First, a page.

Wednesday 31 March 2010

" Poorly Run"? A Big Society Bank and support for service delivery

I think politicians who announce that organisations are "poorly run", as David Cameron did about Futurebuilders should surely check their facts?

The same day the independent evaluation report of Sheffield Hallam University into Futurebuilders was published. Far from proving evidence for this claim it actually shows in droves how well run Futurebuilders has been. The report provides fact after fact to demonstrate Futurebuilders has been a howling success.

For example the Cabinet Office set a target for contracts won of 120 last year. Futurebuilders achieved 369; a tripling of the target set. Is that poorly run?

In the last year Futurebuilders reduced the turnaround time from agreement to making the loan from 448 days to 125 days. Is that poorly run?

It is also suggested that money should be channelled away from these social investment schemes into community organisations and social enterprises. Yet nearly 15% of all the loans went to organisations with a turnover of less than £100,000 - to exactly those community organisations. The difference is that a loan helps groups set up for the future and the money that comes back can be re-invested again and again so creating a circle of growth that truly empowers communities.

Of course it is important that there are grant schemes that support capacity development in communities. One cannot criticise that objective of the Tory announcement and the community grants programme is to be welcomed. But should it be at the expense of loan repayments that could be reinvested into communities?

After all, one of the core schemes run by Futurebuilders is the Communitybuilders scheme - a mix of grant and loan that has been utilised to build community anchors, which is all about achieving the community empowerment and Big Society that DC wants. So I hope we can persuade second thoughts on this.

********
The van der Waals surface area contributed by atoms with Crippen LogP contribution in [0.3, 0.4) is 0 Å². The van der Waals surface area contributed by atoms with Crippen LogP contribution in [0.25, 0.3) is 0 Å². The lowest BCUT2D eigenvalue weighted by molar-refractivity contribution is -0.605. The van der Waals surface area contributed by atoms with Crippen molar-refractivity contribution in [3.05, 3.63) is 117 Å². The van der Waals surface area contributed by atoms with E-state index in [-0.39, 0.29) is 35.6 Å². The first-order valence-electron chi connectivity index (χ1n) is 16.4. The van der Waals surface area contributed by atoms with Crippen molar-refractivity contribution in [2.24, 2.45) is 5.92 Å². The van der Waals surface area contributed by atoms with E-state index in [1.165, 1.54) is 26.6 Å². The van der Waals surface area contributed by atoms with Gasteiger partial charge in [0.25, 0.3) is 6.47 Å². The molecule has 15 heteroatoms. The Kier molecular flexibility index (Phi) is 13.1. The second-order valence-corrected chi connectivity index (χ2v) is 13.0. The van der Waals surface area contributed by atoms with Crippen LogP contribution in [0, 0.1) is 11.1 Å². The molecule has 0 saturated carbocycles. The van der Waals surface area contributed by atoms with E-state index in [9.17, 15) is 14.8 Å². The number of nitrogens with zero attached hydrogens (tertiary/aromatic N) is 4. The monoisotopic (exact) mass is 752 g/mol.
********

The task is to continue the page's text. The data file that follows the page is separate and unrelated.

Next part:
But there is much else to praise in the announcements by the Tories today. The commitments on the Social Investment Bank for example. As Nick Hurd MP emailed me to say:

"We really do get the potential of the (independent and wholesale) SIB to grow the social investment market and make it easier for social entrepreneurs to connect with the strategic capital they need. I gave you a sense of our ambition on the phone."

I like the notion of calling it "Big Society Bank" and also having a Big Society Day. As Stuart Etherington said, "We are pleased that they will establish an annual Big Society Day, to celebrate the work of community groups, as well as their commitment to make volunteering part of the culture of the civil service."

Many of the ideas and notions, like on commissioning and building strong communities came across at our recent Summit with the Tories and George Osborne took up the challenge of our "Big Offer".

Nick Hurd also wrote that, "I think this agenda is an opportunity for the Third Sector. It is about mobilising people – and this is something the TS does very well. You can help us build the Bigger Society – as well as deliver better public services ".

I certainly agree that sentiment!

The key for our sector will be to see if these ideas will move from rhetoric to reality, and we will need to subject all of the ideas we get from the political parties over the next month to that test.

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